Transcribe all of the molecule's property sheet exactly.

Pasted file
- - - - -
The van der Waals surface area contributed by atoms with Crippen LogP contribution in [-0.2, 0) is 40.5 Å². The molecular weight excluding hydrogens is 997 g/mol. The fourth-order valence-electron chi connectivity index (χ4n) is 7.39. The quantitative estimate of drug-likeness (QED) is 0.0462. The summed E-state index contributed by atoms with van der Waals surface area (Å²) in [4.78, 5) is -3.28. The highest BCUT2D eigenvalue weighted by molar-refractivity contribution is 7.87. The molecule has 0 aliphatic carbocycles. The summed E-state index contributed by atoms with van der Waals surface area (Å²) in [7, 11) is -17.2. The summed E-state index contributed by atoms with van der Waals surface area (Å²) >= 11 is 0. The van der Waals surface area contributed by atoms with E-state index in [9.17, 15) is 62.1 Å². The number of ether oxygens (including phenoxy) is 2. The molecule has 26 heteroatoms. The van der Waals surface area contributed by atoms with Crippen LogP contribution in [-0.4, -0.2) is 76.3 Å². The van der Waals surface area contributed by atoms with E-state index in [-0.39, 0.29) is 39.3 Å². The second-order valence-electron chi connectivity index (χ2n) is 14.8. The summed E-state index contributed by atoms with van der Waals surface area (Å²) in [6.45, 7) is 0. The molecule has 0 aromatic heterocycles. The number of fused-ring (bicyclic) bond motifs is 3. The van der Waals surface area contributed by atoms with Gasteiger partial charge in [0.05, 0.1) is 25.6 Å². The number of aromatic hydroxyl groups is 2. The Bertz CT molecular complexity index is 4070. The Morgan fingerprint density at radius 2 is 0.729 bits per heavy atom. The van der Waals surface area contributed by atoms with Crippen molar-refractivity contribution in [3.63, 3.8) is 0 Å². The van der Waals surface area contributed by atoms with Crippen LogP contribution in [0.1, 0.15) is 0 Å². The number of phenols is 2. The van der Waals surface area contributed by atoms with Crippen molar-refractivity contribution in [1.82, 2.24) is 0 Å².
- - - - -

The van der Waals surface area contributed by atoms with Crippen LogP contribution in [-0.2, 0) is 40.5 Å². The molecular weight excluding hydrogens is 997 g/mol. The fourth-order valence-electron chi connectivity index (χ4n) is 7.39. The quantitative estimate of drug-likeness (QED) is 0.0462. The summed E-state index contributed by atoms with van der Waals surface area (Å²) in [4.78, 5) is -3.28. The highest BCUT2D eigenvalue weighted by molar-refractivity contribution is 7.87. The molecule has 0 aliphatic carbocycles. The summed E-state index contributed by atoms with van der Waals surface area (Å²) in [7, 11) is -17.2. The summed E-state index contributed by atoms with van der Waals surface area (Å²) >= 11 is 0. The van der Waals surface area contributed by atoms with E-state index in [9.17, 15) is 62.1 Å². The number of ether oxygens (including phenoxy) is 2. The molecule has 26 heteroatoms. The van der Waals surface area contributed by atoms with Crippen LogP contribution in [-0.4, -0.2) is 76.3 Å². The van der Waals surface area contributed by atoms with E-state index in [-0.39, 0.29) is 39.3 Å². The second-order valence-electron chi connectivity index (χ2n) is 14.8. The summed E-state index contributed by atoms with van der Waals surface area (Å²) in [6.45, 7) is 0. The molecule has 0 aromatic heterocycles. The number of fused-ring (bicyclic) bond motifs is 3. The van der Waals surface area contributed by atoms with Gasteiger partial charge in [0.05, 0.1) is 25.6 Å². The number of aromatic hydroxyl groups is 2. The Bertz CT molecular complexity index is 4070. The Morgan fingerprint density at radius 2 is 0.729 bits per heavy atom. The van der Waals surface area contributed by atoms with Crippen molar-refractivity contribution in [3.63, 3.8) is 0 Å². The van der Waals surface area contributed by atoms with Crippen LogP contribution in [0.1, 0.15) is 0 Å². The number of phenols is 2. The van der Waals surface area contributed by atoms with Crippen molar-refractivity contribution in [1.82, 2.24) is 0 Å².